3D-thinking is everywhere
The items you hold in your hand, you sit on or you put something into are all 3Dimensional. When you walk around or you sit down some where you always have items surrounding you, below you, in front of you, behind you and sometimes even on top of you.
Your mind is continuously calculating distance between you and the object, if there is sufficient room for you to pass, how much strength you might need to lift it and how high it is, to bend to pick it up or to sit on.
Everybody knows the feeling to lift something that looks heavy, but is far more lighter than expected and you almost throw it. Or you want to sit down and the seat is lower than average and you fall down… oops.. painful!
If you want to create an object, a method, a solution to a problem or a real tangible object, you need to think of many issues that are not a straight line from A to B.
This is what we call 3D thinking!
Since the second half of the last century design has become more and more a discipline that influences all parts of life. From nail design up to urban design the word design is overused today. But the process of an idea becoming a product does still happen mostly behind the locked doors of huge companies. The rise of computer aided manufacturing has enlarged the distance between people an production.
The 3D-printer as an affordable desktop machine is a great opportunity to get people reconnected to design and production processes. It makes it easy to experience the functionality of a machine, that is moved over various axes. The use of this tool for education can activate the pupils interest for computer aided manufacturing an enables them to develop a responsible handling with industrial production.
But even so 3D printing is a very young technique. As in the sixties nobody could imagine, what effect the computers will have to our life we are now at a point where it is hard to predict the future of computer aided manufacturing. Will it change the world or is it just another tool that is useful for some special processes? Let’ s find it out!
(How can we activate this way of thinking and making it into fun also?
= > Create a 3 dimensional playground!
The best way to do so is to use a 3D-printer as one of the tools that the student can use for the tasks for school.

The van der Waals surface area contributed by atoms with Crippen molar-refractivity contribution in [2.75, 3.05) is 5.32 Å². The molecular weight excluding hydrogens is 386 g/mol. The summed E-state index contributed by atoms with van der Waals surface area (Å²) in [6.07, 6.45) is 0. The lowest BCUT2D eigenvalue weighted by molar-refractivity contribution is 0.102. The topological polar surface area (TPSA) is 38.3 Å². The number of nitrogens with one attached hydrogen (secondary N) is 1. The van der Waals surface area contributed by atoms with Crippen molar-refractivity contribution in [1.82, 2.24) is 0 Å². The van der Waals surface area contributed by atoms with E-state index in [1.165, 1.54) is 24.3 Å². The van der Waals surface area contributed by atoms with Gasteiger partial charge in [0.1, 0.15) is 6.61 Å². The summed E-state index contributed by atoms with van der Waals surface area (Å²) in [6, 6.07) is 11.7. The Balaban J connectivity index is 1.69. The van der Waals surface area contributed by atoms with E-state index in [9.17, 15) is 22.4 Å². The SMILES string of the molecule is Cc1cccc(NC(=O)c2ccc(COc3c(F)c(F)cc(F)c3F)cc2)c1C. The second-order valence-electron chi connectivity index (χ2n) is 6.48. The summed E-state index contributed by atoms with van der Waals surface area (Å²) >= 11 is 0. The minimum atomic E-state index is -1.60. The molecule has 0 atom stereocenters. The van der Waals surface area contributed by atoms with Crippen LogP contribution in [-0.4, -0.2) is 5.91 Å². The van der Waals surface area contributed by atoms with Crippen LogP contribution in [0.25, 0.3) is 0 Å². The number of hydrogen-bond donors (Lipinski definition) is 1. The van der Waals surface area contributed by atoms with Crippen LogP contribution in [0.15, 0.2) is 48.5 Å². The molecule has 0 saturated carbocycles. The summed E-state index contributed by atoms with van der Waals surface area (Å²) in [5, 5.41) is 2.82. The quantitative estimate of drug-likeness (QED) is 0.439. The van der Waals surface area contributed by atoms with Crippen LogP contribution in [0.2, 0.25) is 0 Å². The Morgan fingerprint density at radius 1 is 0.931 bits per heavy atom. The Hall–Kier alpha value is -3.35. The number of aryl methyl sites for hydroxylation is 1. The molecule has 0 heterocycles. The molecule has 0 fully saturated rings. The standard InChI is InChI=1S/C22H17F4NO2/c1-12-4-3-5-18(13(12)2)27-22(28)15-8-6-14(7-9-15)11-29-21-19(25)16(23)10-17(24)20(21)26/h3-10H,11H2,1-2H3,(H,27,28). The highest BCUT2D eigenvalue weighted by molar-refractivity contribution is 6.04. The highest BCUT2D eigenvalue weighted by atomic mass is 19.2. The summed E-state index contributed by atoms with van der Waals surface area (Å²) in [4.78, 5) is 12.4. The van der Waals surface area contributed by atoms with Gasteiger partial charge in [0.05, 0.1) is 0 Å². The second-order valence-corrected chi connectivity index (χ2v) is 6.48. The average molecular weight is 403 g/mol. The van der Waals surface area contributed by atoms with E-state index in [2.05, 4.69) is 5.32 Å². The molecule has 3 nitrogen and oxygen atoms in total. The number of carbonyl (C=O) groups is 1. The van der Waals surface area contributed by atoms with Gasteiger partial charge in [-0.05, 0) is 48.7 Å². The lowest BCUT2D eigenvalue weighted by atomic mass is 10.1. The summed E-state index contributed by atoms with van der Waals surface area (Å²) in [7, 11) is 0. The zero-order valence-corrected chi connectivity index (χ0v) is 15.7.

They can work by themselves or in groups to make an object or an environment.)
3D-printers are getting cheaper each year so no big investments needed if you compare it to e-boards.
Children are quick in learning software on the computer and know quickly how to use it to prepare a print.
On the internet you can find a lot of information on what you can do with 3D-printing technology so you know quickly what you can do.
No more plastic!
The last few years we are aware of the damage of plastic. The seas are full of small fragments of plastic, fish and sea birds have them in their bellies. Plastic bags, plastic bottles lay around everywhere.
Why do we still need plastic?
Most plastic is made out of oil. Oil is a fossil product. A material that has taken more than 1000 of years to become oil. If the whole world will use this material the next 10 years, we will be out of oil soon. So we need to find better materials that are renewable. Like bioplastics for instance is a plastic that can be made out of waste materials from agri-business like corn or potatoes.
This bioplastic still needs synthetics to become ‘plastic’ and therefore we need to think of more materials that we can print with.
We can also print with clay and even chocolate!
Another sustainable feature of 3D-printing is that you can make your own toys or objects you would like to have. You can create it yourself and print it out yourself. No shops or distribution is needed, no exhaust fumes from lorries and ships.
Wouldn’t it be a great idea that when you are fed up with the toy you made, you can melt your toy and make new filament again to print something else? This will be the next step!
3D-printing and art
The new technology of 3D printing creates a new approach to teaching art. One
important aspect of art lessons is the field of design. While designing was
limited to either 2-dimensional sketches or handcrafted objects now the 3D
printer offers a new method of realizing designed objects.
Working with 3D software and hardware improves the students´ ability of
3-dimensional thinking, which is also needed for compulsory artistic fields like
sculptures, architecture, objects and prints. First they have to transform their
ideas into a 2-dimensional software image, as a result they can print out their
design and get an immediate feedback.
The knowledge of new media opens the students´minds for new technologies and
therefore for a range of future perspectives. 3D printing at schools might
motivate students to use their skills for their future work life.
3D printable art can be shared with other schools in the country or even
internationally. This form of communication can lead to a pool of creativity
because it encourages cooperation between students from different areas with
different social and cultural backgrounds.
Eileen Blackmore, Bente Rickmers, Alexander Joly